It appears I have let an entire month slip by without posting anything. Not to worry – I have still been having adventures and writing them down, but my personal trip journals are far too rambling and verbose for anyone but myself to find them interesting, and I am just now getting to editing it down to something that others might be wiling to look at! (You’re now, I’m sure, wondering how on earth it is possible that I could be more verbose than these posts already suggest. Just trust me – you are actually getting off fairly easily with the length of my blog posts! It could be infinitely worse).
Nearly a month ago now, I had the great fortune of a visit from my family (my mother, father, and brother) for an entire week during my brother’s spring break. It was an incredible week – I am quite close with my family, and they have always been my very favorite traveling companions – and it gave me some valuable perspective on just how far I’ve come in my time here.
I had not realized just how much I’d adapted to the Spanish culture until my family came, just as unfamiliar with it as I was on day one, and I got to teach it to them. After living here for several months, it now seems perfectly normal to me that, when crossing the street, you don’t wait for the cars to pass, but rather walk in front of them – pedestrians truly have the right of way here, and the cars will stop for you, even if it seems like they won’t. I am no longer phased by the fact that the waitstaff in restaurants are in no hurry to get you out the door, and can in fact be incredibly difficult to track down if you’re looking to pay and leave. My family was shocked that Alcalá wasn’t more full of life by 10 AM, but for the past few months, the reality of life has been that waking up before 9 is “madrugando” (rising incredibly early), and that the Spaniards like to take their mornings slowly.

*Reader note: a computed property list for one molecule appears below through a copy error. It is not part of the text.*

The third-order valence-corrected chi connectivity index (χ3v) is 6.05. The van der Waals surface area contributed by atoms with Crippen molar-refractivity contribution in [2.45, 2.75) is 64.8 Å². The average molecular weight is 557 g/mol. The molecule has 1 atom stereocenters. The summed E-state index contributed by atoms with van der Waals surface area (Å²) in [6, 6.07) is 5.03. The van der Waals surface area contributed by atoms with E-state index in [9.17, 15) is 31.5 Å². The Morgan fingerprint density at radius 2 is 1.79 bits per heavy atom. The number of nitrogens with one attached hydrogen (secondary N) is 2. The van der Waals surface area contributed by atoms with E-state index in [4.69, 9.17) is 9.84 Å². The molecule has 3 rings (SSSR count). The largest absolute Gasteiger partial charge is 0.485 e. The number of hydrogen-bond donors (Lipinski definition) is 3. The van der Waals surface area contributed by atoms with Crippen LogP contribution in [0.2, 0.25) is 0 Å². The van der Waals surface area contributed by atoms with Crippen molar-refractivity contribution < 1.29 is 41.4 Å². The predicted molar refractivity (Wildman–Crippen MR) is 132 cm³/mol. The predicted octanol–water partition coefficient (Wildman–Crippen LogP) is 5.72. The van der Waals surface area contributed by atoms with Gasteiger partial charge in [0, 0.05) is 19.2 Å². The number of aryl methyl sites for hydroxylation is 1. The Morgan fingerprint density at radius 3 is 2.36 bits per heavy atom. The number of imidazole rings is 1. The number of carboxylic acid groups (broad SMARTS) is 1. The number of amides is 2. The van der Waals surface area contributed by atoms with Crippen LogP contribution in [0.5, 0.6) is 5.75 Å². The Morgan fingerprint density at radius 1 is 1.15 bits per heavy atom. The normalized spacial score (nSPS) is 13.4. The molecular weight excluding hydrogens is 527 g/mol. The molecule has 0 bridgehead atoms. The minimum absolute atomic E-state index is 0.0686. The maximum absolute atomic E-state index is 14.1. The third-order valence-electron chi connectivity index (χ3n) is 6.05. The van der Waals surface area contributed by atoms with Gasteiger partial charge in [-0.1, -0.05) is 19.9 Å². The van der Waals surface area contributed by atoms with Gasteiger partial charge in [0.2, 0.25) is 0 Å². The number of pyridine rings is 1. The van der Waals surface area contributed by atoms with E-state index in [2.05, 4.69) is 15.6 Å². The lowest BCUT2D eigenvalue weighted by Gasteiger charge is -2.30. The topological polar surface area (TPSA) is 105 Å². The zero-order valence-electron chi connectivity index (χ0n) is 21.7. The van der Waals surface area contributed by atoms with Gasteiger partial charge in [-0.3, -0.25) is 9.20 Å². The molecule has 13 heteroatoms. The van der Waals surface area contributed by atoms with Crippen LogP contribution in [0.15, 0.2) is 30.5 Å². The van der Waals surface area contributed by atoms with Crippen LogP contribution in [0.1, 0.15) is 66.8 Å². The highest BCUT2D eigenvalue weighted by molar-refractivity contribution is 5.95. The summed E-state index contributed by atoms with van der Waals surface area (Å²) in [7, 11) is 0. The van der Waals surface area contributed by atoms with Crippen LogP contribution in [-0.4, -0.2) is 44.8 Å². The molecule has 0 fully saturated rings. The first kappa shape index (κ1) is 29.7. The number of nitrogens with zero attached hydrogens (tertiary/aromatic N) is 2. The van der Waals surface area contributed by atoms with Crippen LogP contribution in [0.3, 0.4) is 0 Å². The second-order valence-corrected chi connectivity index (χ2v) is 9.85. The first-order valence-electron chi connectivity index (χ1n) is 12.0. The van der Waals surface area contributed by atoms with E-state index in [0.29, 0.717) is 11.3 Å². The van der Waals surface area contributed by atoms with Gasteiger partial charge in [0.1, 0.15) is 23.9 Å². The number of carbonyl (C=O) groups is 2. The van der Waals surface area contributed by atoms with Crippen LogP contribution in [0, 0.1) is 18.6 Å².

These are but a few examples of how I’ve grown accustomed to the pace of life here – there are many. On the whole, it took my family visiting to remind me that, as comfortable as Spain now feels to me, I am living in a significantly different way this semester than I have in the past. And I could not be more grateful for the opportunity to do so. For a few months, I have been able to live as a Spaniard, eating their food, keeping their schedule, and seeing their sights. At first, it was a little uncomfortable (it was a lot to adapt to, and as you’ll recall, I am not always the biggest lover of change) but now it is hard for me to believe that I have only been here for just over three months.
Another great thing about my family being here was getting the chance to translate for them – mainly in sales and restaurant interactions. Being able to converse in both English and Spanish begins to feel somewhat like a super power when you are the force uniting two groups with no common language and allowing them to communicate. Of everything I have learned in school, Spanish may be what I am most grateful for. It has literally opened up new parts of the world for me, and that amazes me. I often heard fellow students in high school complain that what they were learning would not help them in the real world. I am here to tell you – without the Spanish that I started learning in high school, the real world of Spain would have been exponentially more difficult to navigate.
Language utilization and cultural realizations aside, my family’s visit gave the the fantastic opportunity to show them around my home city here, as well as several other cities I visited. We explored Alcalá, Madrid, Toledo, and Barcelona, and all were incredible. Though I repeated cities, I had entirely new experiences (exploring the Prado, touring all of Gaudí’s magnificent architectural treasures, climbing one of the towers of La Sagrada Familia, wandering through the Olympic venues of Barcelona, and just getting to know all of the cities better) and I had a lovely time. Showing off Spain is the best, traveling with my family is the best, and it was a fantastic week.